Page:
Comment by Jim Campbell
February 14, 2019
This day in History:
Gangster Al Capone is sentenced to 11 years in prison for tax evasion and fined $80,000, signaling the downfall of one of the most notorious criminals of the 1920s and 1930s.
Alphonse Gabriel Capone was born in Brooklyn, New York, in 1899 to Italian immigrants.
He was expelled from school at 14, joined a gang and earned his nickname “Scarface” after being sliced across the cheek during a fight.
By 1920, Capone had moved to Chicago, where he was soon helping to run crime boss Johnny Torrio’s illegal enterprises, which included alcohol-smuggling, gambling and prostitution.
Torrio retired in 1925 after an attempt on his life and Capone, known for his cunning and brutality, was put in charge of the organization.
Prohibition, which outlawed the brewing and distribution of alcohol and lasted from 1920 to 1933, proved extremely lucrative for bootleggers and gangsters like Capone, who raked in millions from his underworld activities.
Capone was at the top of the F.B.I.’s “Most Wanted” list by 1930, but he avoided long stints in jail until 1931 by bribing city officials, intimidating witnesses and maintaining various hideouts.
He became Chicago’s crime kingpin by wiping out his competitors through a series of gangland battles and slayings, including the infamous St. Valentine’s Day Massacre in 1929, when Capone’s men gunned down seven rivals.
This event helped raise Capone’s notoriety to a national level.
Among Capone’s enemies was federal agent Elliot Ness, who led a team of officers known as “The Untouchables” because they couldn’t be corrupted.
Ness and his men routinely broke up Capone’s bootlegging businesses, but it was tax-evasion charges that finally stuck and landed Capone in prison in 1931.
Machine guns and other weapons examined by Elliot Ness and a member of his untouchables.
Capone began serving his time at the U.S. Penitentiary in Atlanta.
This is from The Chicago Tribune.
The Roaring 20’s is the biggest reason we can not own automatic weapons without giving the government money and our souls.
The grisly scene inside the SMC Cartage Company after gunmen dressed as policemen mowed down members of the Moran gang. (Chicago Tribune / February 14, 1929)
With one ruthless stroke, Al Capone assumes undisputed leadership of Chicago crime.
On this frigid morning, in an unheated brick garage at 2122 N. Clark St., seven men were lined up against a whitewashed wall and pumped with 90 bullets from sub-machine guns, shotguns and a revolver.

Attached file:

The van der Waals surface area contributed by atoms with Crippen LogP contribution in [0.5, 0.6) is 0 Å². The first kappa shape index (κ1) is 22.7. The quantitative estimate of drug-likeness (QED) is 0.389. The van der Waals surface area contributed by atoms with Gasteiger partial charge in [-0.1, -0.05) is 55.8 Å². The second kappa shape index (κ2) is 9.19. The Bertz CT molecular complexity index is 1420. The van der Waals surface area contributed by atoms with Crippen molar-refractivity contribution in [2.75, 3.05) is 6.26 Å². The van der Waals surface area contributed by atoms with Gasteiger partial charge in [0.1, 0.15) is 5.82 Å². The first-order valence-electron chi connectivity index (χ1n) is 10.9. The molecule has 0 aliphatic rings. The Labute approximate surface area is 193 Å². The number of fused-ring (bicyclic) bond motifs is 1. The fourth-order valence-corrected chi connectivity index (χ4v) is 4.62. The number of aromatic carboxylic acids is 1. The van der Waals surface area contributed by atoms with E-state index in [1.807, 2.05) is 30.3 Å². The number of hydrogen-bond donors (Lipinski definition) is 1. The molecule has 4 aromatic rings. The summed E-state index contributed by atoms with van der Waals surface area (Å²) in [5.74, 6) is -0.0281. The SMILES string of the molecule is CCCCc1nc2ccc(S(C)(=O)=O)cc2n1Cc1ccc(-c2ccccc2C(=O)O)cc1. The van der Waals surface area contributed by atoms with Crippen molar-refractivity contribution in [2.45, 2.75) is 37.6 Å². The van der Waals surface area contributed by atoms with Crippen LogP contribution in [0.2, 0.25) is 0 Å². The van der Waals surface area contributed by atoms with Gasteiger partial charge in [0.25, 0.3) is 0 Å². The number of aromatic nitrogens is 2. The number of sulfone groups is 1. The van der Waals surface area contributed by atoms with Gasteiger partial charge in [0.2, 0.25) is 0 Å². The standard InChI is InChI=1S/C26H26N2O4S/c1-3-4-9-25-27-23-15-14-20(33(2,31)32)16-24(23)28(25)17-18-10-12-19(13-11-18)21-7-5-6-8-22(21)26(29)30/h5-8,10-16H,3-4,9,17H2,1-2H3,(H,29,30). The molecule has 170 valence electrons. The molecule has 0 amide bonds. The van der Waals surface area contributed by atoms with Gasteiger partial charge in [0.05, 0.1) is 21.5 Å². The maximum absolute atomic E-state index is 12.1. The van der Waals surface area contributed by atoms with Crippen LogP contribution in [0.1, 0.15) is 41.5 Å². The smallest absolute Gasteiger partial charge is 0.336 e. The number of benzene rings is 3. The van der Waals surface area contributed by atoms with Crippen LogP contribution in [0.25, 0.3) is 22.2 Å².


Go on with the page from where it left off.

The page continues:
It was the most infamous of all gangland slayings in America, and it savagely achieved its purpose–the elimination of the last challenge to Al Capone for the mantle of crime boss in Chicago.
By 1929, Capone’s only real threat was George “Bugs” Moran, who headed his own gang and what was left of Dion O’Banion‘s band of bootleggers.
Moran had long despised Capone, mockingly referring to him as “The Beast.”
At about 10:30 a.m., four men burst into the SMC Cartage Co. garage that Moran used for his illegal business.
Two of the men were dressed as police officers. The quartet presumably announced a raid and ordered the seven men inside the garage to line up against a wall.
Then they opened fire.
Witnesses, alerted by the rat-a-tat staccato of submachine guns, watched as the gunmen sped off in a black Cadillac touring car that looked like the kind police used, complete with siren, gong and rifle rack.
The victims, killed outright or left dying in the garage, included Frank “Hock” Gusenberg, Moran’s enforcer, and his brother, Peter “Goosy” Gusenberg.
Four of the other victims were Moran gangsters, but the seventh dead man was Dr. Reinhardt Schwimmer, an optician who cavorted with criminals for thrills.
Missing that morning was Capone’s prize, Moran, who slept in.
Capone missed the excitement too.
Vacationing at his retreat at Palm Island, Fla., he had an alibi for his whereabouts and disclaimed knowledge of the coldblooded killings.
Few believed him.
No one ever went to jail for pulling a trigger in the Clark Street garage, which was demolished in 1967.
Although Moran survived the massacre, he was finished as a big criminal. For decades to come, only one mob, that of Capone and his successors, would run organized crime in Chicago.
But the Valentine’s Day Massacre shocked a city that had been numbed by “Roaring ’20s” gang warfare over control of illegal beer and whiskey distribution.
“These murders went out of the comprehension of a civilized city,” the Tribune editorialized.
“The butchering of seven men by open daylight raises this question for Chicago: Is it helpless?”
In the following years, Capone and his henchmen were to become the targets of ambitious prosecutors.